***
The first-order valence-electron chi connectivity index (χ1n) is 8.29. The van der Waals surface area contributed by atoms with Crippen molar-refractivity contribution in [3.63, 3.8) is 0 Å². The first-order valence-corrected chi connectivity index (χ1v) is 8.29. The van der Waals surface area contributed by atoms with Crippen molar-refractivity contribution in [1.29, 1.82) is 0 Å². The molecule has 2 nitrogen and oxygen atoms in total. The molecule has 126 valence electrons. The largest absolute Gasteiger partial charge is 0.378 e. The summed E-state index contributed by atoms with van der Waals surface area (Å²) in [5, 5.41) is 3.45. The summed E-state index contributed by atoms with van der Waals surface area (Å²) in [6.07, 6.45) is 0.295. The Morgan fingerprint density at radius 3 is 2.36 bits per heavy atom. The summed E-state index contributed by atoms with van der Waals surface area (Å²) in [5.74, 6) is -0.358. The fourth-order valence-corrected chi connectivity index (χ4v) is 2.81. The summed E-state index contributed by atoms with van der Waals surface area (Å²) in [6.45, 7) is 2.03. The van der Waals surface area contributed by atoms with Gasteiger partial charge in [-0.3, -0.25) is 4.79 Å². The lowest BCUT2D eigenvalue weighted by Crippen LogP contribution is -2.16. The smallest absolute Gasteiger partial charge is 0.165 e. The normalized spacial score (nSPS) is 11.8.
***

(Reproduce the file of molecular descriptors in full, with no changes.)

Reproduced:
The first-order valence-electron chi connectivity index (χ1n) is 8.29. The van der Waals surface area contributed by atoms with Crippen molar-refractivity contribution in [3.63, 3.8) is 0 Å². The first-order valence-corrected chi connectivity index (χ1v) is 8.29. The van der Waals surface area contributed by atoms with Crippen molar-refractivity contribution in [1.29, 1.82) is 0 Å². The molecule has 2 nitrogen and oxygen atoms in total. The molecule has 126 valence electrons. The largest absolute Gasteiger partial charge is 0.378 e. The summed E-state index contributed by atoms with van der Waals surface area (Å²) in [5, 5.41) is 3.45. The summed E-state index contributed by atoms with van der Waals surface area (Å²) in [6.07, 6.45) is 0.295. The Morgan fingerprint density at radius 3 is 2.36 bits per heavy atom. The summed E-state index contributed by atoms with van der Waals surface area (Å²) in [5.74, 6) is -0.358. The fourth-order valence-corrected chi connectivity index (χ4v) is 2.81. The summed E-state index contributed by atoms with van der Waals surface area (Å²) in [6.45, 7) is 2.03. The van der Waals surface area contributed by atoms with Gasteiger partial charge in [-0.3, -0.25) is 4.79 Å². The lowest BCUT2D eigenvalue weighted by Crippen LogP contribution is -2.16. The smallest absolute Gasteiger partial charge is 0.165 e. The normalized spacial score (nSPS) is 11.8.